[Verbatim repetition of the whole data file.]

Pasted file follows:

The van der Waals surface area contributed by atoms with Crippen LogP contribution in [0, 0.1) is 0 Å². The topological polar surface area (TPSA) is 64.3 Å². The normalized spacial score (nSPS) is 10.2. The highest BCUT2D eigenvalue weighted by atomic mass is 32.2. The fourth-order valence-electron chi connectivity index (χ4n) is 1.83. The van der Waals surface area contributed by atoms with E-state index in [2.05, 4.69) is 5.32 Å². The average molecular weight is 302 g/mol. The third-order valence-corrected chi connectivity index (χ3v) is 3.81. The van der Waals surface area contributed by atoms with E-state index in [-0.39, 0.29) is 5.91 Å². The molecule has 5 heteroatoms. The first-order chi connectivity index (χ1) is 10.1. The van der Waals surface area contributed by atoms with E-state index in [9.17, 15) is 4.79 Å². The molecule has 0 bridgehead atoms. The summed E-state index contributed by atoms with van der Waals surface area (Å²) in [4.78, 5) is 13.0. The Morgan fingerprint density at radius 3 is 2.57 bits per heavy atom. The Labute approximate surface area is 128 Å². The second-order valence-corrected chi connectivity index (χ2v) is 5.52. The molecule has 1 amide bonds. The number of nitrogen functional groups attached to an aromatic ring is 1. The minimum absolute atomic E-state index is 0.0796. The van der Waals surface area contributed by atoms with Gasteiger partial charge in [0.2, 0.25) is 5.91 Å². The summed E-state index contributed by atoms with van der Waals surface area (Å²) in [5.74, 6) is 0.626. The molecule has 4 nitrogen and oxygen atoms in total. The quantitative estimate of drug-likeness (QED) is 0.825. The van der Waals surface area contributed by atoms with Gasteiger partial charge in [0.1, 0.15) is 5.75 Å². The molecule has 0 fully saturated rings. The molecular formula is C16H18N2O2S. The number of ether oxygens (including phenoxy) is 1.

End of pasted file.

The van der Waals surface area contributed by atoms with Crippen LogP contribution in [0, 0.1) is 0 Å². The topological polar surface area (TPSA) is 64.3 Å². The normalized spacial score (nSPS) is 10.2. The highest BCUT2D eigenvalue weighted by atomic mass is 32.2. The fourth-order valence-electron chi connectivity index (χ4n) is 1.83. The van der Waals surface area contributed by atoms with E-state index in [2.05, 4.69) is 5.32 Å². The average molecular weight is 302 g/mol. The third-order valence-corrected chi connectivity index (χ3v) is 3.81. The van der Waals surface area contributed by atoms with E-state index in [-0.39, 0.29) is 5.91 Å². The molecule has 5 heteroatoms. The first-order chi connectivity index (χ1) is 10.1. The van der Waals surface area contributed by atoms with E-state index in [9.17, 15) is 4.79 Å². The molecule has 0 bridgehead atoms. The summed E-state index contributed by atoms with van der Waals surface area (Å²) in [4.78, 5) is 13.0. The Morgan fingerprint density at radius 3 is 2.57 bits per heavy atom. The Labute approximate surface area is 128 Å². The second-order valence-corrected chi connectivity index (χ2v) is 5.52. The molecule has 1 amide bonds. The number of nitrogen functional groups attached to an aromatic ring is 1. The minimum absolute atomic E-state index is 0.0796. The van der Waals surface area contributed by atoms with Gasteiger partial charge in [0.2, 0.25) is 5.91 Å². The summed E-state index contributed by atoms with van der Waals surface area (Å²) in [5.74, 6) is 0.626. The molecule has 4 nitrogen and oxygen atoms in total. The quantitative estimate of drug-likeness (QED) is 0.825. The van der Waals surface area contributed by atoms with Gasteiger partial charge in [0.1, 0.15) is 5.75 Å². The molecule has 0 fully saturated rings. The molecular formula is C16H18N2O2S. The number of ether oxygens (including phenoxy) is 1.